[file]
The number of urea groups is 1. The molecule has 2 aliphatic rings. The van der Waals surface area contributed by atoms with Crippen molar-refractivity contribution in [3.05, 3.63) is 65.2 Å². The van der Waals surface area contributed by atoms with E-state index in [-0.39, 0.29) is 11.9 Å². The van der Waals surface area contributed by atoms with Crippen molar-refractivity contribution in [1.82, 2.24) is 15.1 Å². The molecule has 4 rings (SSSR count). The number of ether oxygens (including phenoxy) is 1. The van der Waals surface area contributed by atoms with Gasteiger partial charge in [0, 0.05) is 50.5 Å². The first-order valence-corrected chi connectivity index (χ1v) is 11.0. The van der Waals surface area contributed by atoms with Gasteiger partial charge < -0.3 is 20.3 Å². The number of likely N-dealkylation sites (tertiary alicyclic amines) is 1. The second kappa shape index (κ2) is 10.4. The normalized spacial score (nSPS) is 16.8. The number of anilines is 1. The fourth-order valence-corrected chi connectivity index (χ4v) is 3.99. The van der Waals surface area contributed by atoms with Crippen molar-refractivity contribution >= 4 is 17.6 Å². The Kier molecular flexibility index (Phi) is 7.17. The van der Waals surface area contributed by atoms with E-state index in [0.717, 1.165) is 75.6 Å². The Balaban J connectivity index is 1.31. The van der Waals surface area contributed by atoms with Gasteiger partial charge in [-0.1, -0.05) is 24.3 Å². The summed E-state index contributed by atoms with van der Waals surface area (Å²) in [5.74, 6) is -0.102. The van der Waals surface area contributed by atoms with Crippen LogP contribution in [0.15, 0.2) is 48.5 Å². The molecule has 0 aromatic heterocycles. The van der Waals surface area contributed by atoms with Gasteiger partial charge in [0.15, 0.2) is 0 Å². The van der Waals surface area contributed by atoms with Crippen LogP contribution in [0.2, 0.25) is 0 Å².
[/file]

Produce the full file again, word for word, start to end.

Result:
The number of urea groups is 1. The molecule has 2 aliphatic rings. The van der Waals surface area contributed by atoms with Crippen molar-refractivity contribution in [3.05, 3.63) is 65.2 Å². The van der Waals surface area contributed by atoms with E-state index in [-0.39, 0.29) is 11.9 Å². The van der Waals surface area contributed by atoms with Crippen molar-refractivity contribution in [1.82, 2.24) is 15.1 Å². The molecule has 4 rings (SSSR count). The number of ether oxygens (including phenoxy) is 1. The van der Waals surface area contributed by atoms with Gasteiger partial charge in [0, 0.05) is 50.5 Å². The first-order valence-corrected chi connectivity index (χ1v) is 11.0. The van der Waals surface area contributed by atoms with Gasteiger partial charge < -0.3 is 20.3 Å². The number of likely N-dealkylation sites (tertiary alicyclic amines) is 1. The second kappa shape index (κ2) is 10.4. The normalized spacial score (nSPS) is 16.8. The number of anilines is 1. The fourth-order valence-corrected chi connectivity index (χ4v) is 3.99. The van der Waals surface area contributed by atoms with Crippen molar-refractivity contribution >= 4 is 17.6 Å². The Kier molecular flexibility index (Phi) is 7.17. The van der Waals surface area contributed by atoms with E-state index in [0.717, 1.165) is 75.6 Å². The Balaban J connectivity index is 1.31. The van der Waals surface area contributed by atoms with Gasteiger partial charge in [-0.1, -0.05) is 24.3 Å². The summed E-state index contributed by atoms with van der Waals surface area (Å²) in [5.74, 6) is -0.102. The van der Waals surface area contributed by atoms with Crippen LogP contribution in [0.15, 0.2) is 48.5 Å². The molecule has 0 aromatic heterocycles. The van der Waals surface area contributed by atoms with Gasteiger partial charge in [0.15, 0.2) is 0 Å². The van der Waals surface area contributed by atoms with Crippen LogP contribution in [0.2, 0.25) is 0 Å².